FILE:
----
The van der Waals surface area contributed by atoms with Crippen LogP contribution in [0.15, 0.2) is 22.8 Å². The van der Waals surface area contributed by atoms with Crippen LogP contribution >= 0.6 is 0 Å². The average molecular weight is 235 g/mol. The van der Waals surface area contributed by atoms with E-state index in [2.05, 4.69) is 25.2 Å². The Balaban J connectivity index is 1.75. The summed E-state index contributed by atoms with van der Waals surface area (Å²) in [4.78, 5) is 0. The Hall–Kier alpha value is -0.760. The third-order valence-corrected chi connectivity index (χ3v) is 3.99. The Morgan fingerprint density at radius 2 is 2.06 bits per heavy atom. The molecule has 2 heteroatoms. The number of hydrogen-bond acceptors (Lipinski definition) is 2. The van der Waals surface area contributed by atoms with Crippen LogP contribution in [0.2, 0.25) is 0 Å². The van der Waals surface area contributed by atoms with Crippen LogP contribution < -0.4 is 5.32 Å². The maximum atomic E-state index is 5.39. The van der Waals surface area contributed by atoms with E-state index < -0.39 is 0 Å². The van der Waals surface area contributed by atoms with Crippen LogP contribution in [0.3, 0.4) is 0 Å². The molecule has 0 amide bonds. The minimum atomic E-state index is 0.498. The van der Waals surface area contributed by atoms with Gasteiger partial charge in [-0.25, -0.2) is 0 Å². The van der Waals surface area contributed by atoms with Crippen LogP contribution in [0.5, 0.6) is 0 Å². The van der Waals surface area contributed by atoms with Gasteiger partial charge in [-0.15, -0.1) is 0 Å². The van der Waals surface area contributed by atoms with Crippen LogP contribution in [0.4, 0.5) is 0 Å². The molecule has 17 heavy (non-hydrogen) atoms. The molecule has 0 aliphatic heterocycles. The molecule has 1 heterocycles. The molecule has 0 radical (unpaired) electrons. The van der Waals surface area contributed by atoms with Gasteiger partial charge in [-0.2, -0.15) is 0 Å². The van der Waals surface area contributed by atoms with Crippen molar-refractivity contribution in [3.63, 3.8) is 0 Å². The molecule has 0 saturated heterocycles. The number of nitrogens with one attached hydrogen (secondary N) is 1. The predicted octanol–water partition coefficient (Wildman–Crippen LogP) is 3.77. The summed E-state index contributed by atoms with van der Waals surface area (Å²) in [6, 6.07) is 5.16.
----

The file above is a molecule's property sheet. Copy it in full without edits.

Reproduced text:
The van der Waals surface area contributed by atoms with Crippen LogP contribution in [0.15, 0.2) is 22.8 Å². The van der Waals surface area contributed by atoms with Crippen LogP contribution >= 0.6 is 0 Å². The average molecular weight is 235 g/mol. The van der Waals surface area contributed by atoms with E-state index in [2.05, 4.69) is 25.2 Å². The Balaban J connectivity index is 1.75. The summed E-state index contributed by atoms with van der Waals surface area (Å²) in [4.78, 5) is 0. The Hall–Kier alpha value is -0.760. The third-order valence-corrected chi connectivity index (χ3v) is 3.99. The Morgan fingerprint density at radius 2 is 2.06 bits per heavy atom. The molecule has 2 heteroatoms. The number of hydrogen-bond acceptors (Lipinski definition) is 2. The van der Waals surface area contributed by atoms with Crippen LogP contribution in [0.2, 0.25) is 0 Å². The van der Waals surface area contributed by atoms with Crippen LogP contribution < -0.4 is 5.32 Å². The maximum atomic E-state index is 5.39. The van der Waals surface area contributed by atoms with E-state index < -0.39 is 0 Å². The van der Waals surface area contributed by atoms with Crippen LogP contribution in [0.3, 0.4) is 0 Å². The molecule has 0 amide bonds. The minimum atomic E-state index is 0.498. The van der Waals surface area contributed by atoms with Gasteiger partial charge in [-0.25, -0.2) is 0 Å². The van der Waals surface area contributed by atoms with Crippen LogP contribution in [0.5, 0.6) is 0 Å². The van der Waals surface area contributed by atoms with Gasteiger partial charge in [-0.15, -0.1) is 0 Å². The van der Waals surface area contributed by atoms with Crippen LogP contribution in [0.4, 0.5) is 0 Å². The molecule has 17 heavy (non-hydrogen) atoms. The molecule has 0 aliphatic heterocycles. The molecule has 1 heterocycles. The molecule has 0 radical (unpaired) electrons. The van der Waals surface area contributed by atoms with Gasteiger partial charge in [-0.2, -0.15) is 0 Å². The van der Waals surface area contributed by atoms with Crippen molar-refractivity contribution in [3.63, 3.8) is 0 Å². The molecule has 0 saturated heterocycles. The number of nitrogens with one attached hydrogen (secondary N) is 1. The predicted octanol–water partition coefficient (Wildman–Crippen LogP) is 3.77. The summed E-state index contributed by atoms with van der Waals surface area (Å²) in [6, 6.07) is 5.16.